Satsuma ware

Satsuma-ware Pottery: Constancy, Change and the Art of the Samurai

Chin Jukan Kiln

Chin Jukan Kiln

Satsuma-ware pottery is one of Japan’s most famous exports to the world. Meet the 15th generation Chin Jukan at his kiln and explore the aesthetic changes that Satsuma ware pottery has seen through the ages from the simple plain white tea ware used by the samurai, and the highly decorated art pieces exported to Europe by their descendants hundreds of years later.

The history of Satsuma-ware pottery began over 400 years ago, and its legacy is continued today by master craftsmen such as the 15th generation Chin Jukan. Chin Jukan is an inherited name, passed on to each generation of ceramicists in the family when they are old enough and experienced enough to take over the operation of their kiln. Chin Jukan Kiln is located a short drive away from Kagoshima City in the rural village of Miyama, home to many small workshops creating Satsuma-ware pottery.

A Satsuma-ware tea bowl from the early 17th century

Korean Roots

The first generation of the Chin family came from Korea to Japan over 400 years ago, having been abducted during the Japanese Invasions of Korea in 1592 and 1597. Lord of Satsuma, Shimazu Yoshihiro, was ordered to fight in Korea by Japan’s regent Toyotomi Hideyoshi, duly taking a force of about 10,000 men across the sea and into battle. Yoshihiro was known not only as a fearsome warrior, but also as a lover of the tea ceremony, and he would have been familiar with the high-quality pottery produced in Korea at the time.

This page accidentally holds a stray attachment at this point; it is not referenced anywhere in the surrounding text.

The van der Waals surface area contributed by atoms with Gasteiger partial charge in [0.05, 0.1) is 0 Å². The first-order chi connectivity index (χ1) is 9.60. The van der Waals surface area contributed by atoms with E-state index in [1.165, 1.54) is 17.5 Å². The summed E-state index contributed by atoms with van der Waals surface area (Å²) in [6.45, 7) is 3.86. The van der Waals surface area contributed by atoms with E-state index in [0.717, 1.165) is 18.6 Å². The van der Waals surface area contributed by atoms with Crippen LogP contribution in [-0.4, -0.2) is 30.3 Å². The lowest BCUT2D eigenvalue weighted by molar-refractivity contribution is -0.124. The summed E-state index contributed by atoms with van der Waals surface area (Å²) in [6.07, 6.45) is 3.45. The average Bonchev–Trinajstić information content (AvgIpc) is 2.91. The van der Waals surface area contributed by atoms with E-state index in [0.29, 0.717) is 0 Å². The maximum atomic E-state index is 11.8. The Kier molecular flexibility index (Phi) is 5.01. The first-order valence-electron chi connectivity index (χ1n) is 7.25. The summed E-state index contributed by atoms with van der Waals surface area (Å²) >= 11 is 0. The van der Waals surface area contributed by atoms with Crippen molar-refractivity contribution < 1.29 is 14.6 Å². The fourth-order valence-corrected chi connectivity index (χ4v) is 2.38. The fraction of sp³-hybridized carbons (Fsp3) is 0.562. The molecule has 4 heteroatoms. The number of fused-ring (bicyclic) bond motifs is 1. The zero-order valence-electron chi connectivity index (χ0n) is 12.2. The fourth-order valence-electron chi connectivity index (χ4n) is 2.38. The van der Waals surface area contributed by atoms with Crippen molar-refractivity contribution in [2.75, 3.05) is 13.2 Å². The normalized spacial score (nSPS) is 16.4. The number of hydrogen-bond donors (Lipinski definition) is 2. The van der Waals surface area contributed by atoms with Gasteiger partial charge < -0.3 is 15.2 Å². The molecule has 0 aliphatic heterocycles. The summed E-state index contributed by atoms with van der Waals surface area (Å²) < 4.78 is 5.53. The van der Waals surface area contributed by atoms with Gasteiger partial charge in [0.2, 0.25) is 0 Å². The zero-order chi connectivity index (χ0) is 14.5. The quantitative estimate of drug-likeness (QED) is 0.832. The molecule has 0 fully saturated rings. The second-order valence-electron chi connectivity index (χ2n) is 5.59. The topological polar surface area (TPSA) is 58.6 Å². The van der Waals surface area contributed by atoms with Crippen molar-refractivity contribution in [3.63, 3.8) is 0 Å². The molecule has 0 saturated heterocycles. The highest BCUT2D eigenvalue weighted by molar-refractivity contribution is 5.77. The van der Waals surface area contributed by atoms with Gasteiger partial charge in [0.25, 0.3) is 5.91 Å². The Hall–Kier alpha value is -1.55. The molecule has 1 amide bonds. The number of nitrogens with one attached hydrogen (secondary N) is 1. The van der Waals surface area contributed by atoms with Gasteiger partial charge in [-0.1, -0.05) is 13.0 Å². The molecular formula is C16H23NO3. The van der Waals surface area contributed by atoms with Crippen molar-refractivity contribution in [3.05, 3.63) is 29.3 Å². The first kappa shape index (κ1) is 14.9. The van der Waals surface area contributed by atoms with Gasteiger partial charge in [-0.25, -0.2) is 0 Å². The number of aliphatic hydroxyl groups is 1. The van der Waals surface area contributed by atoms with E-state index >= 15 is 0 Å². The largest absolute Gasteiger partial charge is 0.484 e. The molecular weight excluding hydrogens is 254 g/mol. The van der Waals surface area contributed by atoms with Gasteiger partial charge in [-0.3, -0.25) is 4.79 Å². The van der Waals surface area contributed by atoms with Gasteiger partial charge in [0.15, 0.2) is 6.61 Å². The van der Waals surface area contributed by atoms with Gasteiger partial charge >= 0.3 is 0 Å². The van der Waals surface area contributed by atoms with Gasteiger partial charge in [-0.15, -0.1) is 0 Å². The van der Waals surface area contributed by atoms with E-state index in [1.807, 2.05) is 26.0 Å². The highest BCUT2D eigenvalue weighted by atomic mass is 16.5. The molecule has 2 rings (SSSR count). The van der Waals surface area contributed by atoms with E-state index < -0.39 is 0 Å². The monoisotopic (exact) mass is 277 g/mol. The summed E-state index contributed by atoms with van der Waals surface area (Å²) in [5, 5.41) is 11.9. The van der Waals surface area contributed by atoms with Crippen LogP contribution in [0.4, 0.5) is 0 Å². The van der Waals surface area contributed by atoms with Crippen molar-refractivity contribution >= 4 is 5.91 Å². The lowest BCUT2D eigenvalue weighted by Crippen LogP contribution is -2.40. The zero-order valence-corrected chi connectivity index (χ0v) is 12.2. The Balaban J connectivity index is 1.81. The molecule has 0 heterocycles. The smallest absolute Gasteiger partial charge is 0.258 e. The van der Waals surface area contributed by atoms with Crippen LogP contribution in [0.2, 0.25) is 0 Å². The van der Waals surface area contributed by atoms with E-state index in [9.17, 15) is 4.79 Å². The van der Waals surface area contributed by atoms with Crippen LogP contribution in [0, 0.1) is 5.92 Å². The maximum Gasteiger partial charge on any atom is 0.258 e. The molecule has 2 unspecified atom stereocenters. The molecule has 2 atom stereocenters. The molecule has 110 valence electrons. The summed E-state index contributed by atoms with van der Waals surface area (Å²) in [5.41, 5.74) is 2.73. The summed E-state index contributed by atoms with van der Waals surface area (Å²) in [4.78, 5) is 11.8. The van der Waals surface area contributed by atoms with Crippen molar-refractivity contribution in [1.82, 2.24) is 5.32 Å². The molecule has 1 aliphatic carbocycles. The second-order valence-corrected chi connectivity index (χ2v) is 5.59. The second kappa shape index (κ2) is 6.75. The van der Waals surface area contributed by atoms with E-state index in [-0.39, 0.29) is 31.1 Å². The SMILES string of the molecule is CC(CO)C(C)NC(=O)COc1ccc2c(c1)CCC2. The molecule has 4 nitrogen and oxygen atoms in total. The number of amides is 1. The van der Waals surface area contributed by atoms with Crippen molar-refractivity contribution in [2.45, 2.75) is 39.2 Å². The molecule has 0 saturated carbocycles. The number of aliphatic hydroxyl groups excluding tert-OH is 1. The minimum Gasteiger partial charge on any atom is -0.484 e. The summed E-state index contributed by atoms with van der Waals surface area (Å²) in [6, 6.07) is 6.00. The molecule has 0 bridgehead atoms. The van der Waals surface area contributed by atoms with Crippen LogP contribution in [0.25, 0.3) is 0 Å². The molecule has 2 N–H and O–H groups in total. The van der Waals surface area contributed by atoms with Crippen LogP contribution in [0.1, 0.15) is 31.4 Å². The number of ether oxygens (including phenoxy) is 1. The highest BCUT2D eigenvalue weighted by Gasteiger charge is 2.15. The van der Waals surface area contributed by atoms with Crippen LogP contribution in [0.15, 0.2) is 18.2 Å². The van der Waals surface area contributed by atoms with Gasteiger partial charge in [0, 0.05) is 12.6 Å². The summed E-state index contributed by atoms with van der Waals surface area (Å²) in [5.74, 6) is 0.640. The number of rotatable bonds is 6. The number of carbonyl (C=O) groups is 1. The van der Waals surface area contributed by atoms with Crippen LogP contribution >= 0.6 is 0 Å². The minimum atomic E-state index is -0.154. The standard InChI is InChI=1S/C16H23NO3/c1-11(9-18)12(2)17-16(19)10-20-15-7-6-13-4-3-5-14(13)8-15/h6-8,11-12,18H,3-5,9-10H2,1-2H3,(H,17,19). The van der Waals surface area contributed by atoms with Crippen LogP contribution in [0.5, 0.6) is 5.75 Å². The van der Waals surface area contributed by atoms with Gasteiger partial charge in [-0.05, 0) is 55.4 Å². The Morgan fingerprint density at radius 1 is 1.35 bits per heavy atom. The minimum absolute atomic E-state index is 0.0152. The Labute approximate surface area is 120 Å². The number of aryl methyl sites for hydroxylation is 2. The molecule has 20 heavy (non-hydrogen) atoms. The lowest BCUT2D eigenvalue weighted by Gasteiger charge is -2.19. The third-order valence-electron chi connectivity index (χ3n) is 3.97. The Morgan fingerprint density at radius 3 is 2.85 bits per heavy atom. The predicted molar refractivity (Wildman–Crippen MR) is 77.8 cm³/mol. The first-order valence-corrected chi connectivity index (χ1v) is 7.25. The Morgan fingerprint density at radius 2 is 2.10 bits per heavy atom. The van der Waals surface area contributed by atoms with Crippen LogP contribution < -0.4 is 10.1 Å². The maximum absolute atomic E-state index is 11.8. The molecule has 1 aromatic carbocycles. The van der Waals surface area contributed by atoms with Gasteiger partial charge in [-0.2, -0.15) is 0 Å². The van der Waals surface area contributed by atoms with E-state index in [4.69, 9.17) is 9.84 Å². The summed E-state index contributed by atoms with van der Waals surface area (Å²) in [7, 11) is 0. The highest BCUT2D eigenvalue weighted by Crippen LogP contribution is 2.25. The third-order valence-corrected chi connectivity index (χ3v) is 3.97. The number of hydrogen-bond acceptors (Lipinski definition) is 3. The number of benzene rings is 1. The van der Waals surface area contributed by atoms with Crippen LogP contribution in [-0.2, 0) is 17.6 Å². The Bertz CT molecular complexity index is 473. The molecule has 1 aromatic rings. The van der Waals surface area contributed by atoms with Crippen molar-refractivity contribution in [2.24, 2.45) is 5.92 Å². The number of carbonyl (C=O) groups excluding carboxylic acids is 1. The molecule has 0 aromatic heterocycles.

The Korean potters were given villages to live in where they maintained their own customs and culture while producing high quality pottery for the Lords of the Shimazu clan. Fifteen generations later the kilns are still lit.

Meeting craftspeople in the throwing workshop

Explore the Workshop

Gain exclusive access to the workshop to see how artisans produce each piece of Satsuma-ware pottery. Learn about the differences between the white and black Satsuma pieces, handle the clay and tools used to create the pieces, then watch the master artisans at work while asking questions about their process.

Watching intricate brushwork and openwork in the workshop

Intricate Detail

Take a look at the brushwork and openwork workshops to see some of the processes that make Satsuma-ware pottery so unique. Learn about the Japanese motifs and designs painted on the pottery and the tools and implements used by the artisans.

Learning about masterpieces in the museum

Masterpieces Exported to Europe

See the artworks that took Europe by storm in the late 19th century in the museum. Known colloquially as “Satsuma crackle” for the appearance of the glaze, Satsuma ware was a highly sought-after commodity and even presented as a gift to European royalty. Explore the history of the Chin family and see how their art has adapted over time to meet the needs of a changing world.

Enjoying tea before meeting with Chin Jukan XV

Meet the Master

Head into the tea room and have the chance to use some white Satsuma-ware for a short tea ceremony before meeting Chin Jukan XV himself. Hear about his thoughts on art and craftsmanship, succession and continuation of a family tradition, and the balance of constancy and change.

Korean food in yakuzen (medicinal) style at Chin Jukan Saryo

Healthy Lunch

Round off the visit to Chin Jukan Kiln with a light lunch at the chic on site café Chin Jukan Saryo. Food served here is yakuzen (medicinal) – meaning the ingredients have been carefully selected to be particularly healthy and nutritious. Enjoy the delicate lightly spiced flavours of Korean food served on black Satsuma-ware pottery.